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Basics of Latin: A Grammar with Readings and Exercises from the Christian Tradition by Derek Cooper introduces students, independent learners, and homeschoolers to the basics of Latin grammar with all readings and exercises taken from texts in the Christian tradition.
As part of the widely-used Zondervan Language Basics series of resources, Cooper's Latin grammar is a student-friendly introduction. It helps students learn by:
- Minimizing technical jargon
- Providing only the information needed to learn the basics
- Breaking the grammar of language down into manageable and intuitive chunks
- Illustrating the grammar in question by its use in rich selections from ancient Christian authors.
- Providing grammar, readings, exercises, and a lexicon all in one convenient volume.
Basics of Latin provides an ideal first step into this important language and focuses on getting the student into texts and translation as quickly as possible.
|Title: Basics of Latin: A Grammar with Readings and Exercises from the Christian Tradition|
By: Derek Cooper
Vendor: Zondervan Academic
Publication Date: 2020
|Weight: 2 pounds 11 ounces|
Stock No: WW538998
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Derek Cooper is associate dean of the faculty and associate professor of global Christianity at Reformed Episcopal Seminary. He is also managing director of Thomas Institute. A long-term foreign language instructor, he has taught Latin, Spanish, and biblical Greek. Derek is the author of many books, including Introduction to World Christian History and Exploring Church History. He has offered professional Latin translations for the Reformation Commentary on Scripture, the Martin Luther Handwriting Font Book, and is the translator of Philip Melanchthons Commentary on Proverbs.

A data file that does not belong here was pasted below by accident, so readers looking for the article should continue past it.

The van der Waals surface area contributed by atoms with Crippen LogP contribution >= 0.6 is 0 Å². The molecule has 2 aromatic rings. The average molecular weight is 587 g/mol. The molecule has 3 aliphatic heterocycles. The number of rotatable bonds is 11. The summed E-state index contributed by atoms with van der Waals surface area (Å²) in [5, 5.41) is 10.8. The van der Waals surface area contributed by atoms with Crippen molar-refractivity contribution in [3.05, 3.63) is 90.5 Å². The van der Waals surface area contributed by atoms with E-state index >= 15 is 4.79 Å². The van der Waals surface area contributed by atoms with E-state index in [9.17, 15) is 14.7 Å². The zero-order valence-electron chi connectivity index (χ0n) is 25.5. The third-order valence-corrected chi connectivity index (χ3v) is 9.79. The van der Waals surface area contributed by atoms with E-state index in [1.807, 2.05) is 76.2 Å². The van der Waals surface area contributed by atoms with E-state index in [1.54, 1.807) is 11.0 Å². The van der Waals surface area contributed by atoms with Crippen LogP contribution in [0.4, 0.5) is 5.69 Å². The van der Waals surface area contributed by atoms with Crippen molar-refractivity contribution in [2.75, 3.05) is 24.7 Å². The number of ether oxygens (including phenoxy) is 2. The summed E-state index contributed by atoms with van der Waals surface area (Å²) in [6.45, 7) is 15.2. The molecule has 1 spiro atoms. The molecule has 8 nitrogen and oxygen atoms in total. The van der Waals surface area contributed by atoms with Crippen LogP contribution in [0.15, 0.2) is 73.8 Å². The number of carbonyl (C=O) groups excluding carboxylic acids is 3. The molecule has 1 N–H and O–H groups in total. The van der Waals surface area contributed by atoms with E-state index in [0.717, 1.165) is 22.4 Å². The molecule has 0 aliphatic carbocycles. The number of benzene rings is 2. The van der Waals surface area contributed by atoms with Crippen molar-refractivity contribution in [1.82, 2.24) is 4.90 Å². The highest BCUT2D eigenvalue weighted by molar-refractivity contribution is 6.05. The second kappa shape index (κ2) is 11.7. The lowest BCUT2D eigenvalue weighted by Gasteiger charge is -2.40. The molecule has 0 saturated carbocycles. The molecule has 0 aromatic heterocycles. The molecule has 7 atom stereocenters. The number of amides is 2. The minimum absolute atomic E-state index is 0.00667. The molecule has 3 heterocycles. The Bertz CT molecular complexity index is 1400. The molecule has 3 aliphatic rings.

'As advertised, this book will give you the basics of the Latin language, tailored specifically to those who wish to read Christian texts, from the Latin Bible to early modernity. While not intended to make you a Ciceronianus of the kind Jerome was accused of being in somniis, Basics of Latin provides a good foundation on which students of ecclesiastical and theological Latin can build.'
'Derek Cooper's Basics of Latin fills a void that the usual Latin grammars wholly ignore, for it aims at the vast bulk of the surviving corpus of Latin writings, namely, the patristic, medieval, Renaissance, and Reformation authors. Covering the wealth and variety of the texts of these writers (Augustine is not Bede is not Thomas Kempis is not Lorenzo Valla is not Calvin), Dr. Cooper treats the items that are most regular in this panoply of authors, while touching as well on some of the idiosyncrasies. It meets a great need that in my own education had to have a graduate course to fill. It looks not to supplant the study of the classics but to dive into the vast world of Latin literature that runs up into the seventeenth century and even beyond. Growing up in a time when there is no God but Cicero, and Wheelock is his prophet, this text gives to students the rest of the Latin world.'
'Kudos to Dr. Cooper for accomplishing something never done before: an introduction to Latin grounded in the writings of the Western Fathers, Roman Catholics, and Protestants alike. Derek Cooper has created a beautifully written and conceived textbook that teaches the language in articulate, innovative, and relatable ways to those interested in its Christian expression. He takes nothing for granted, instead teaching from the ground up while avoiding intimidating technicalities. Students will find this book a pleasure to work through. In addition to the lucid grammatical explanations, numerous historical tidbits, anecdotes, and etymologies adorn the book and will sweep the students along a journey of the first sixteen hundred years of church history. This textbook will undoubtedly find its way into many Christian high schools, and rightfully so, but it is also suitable for college students and self-learners.'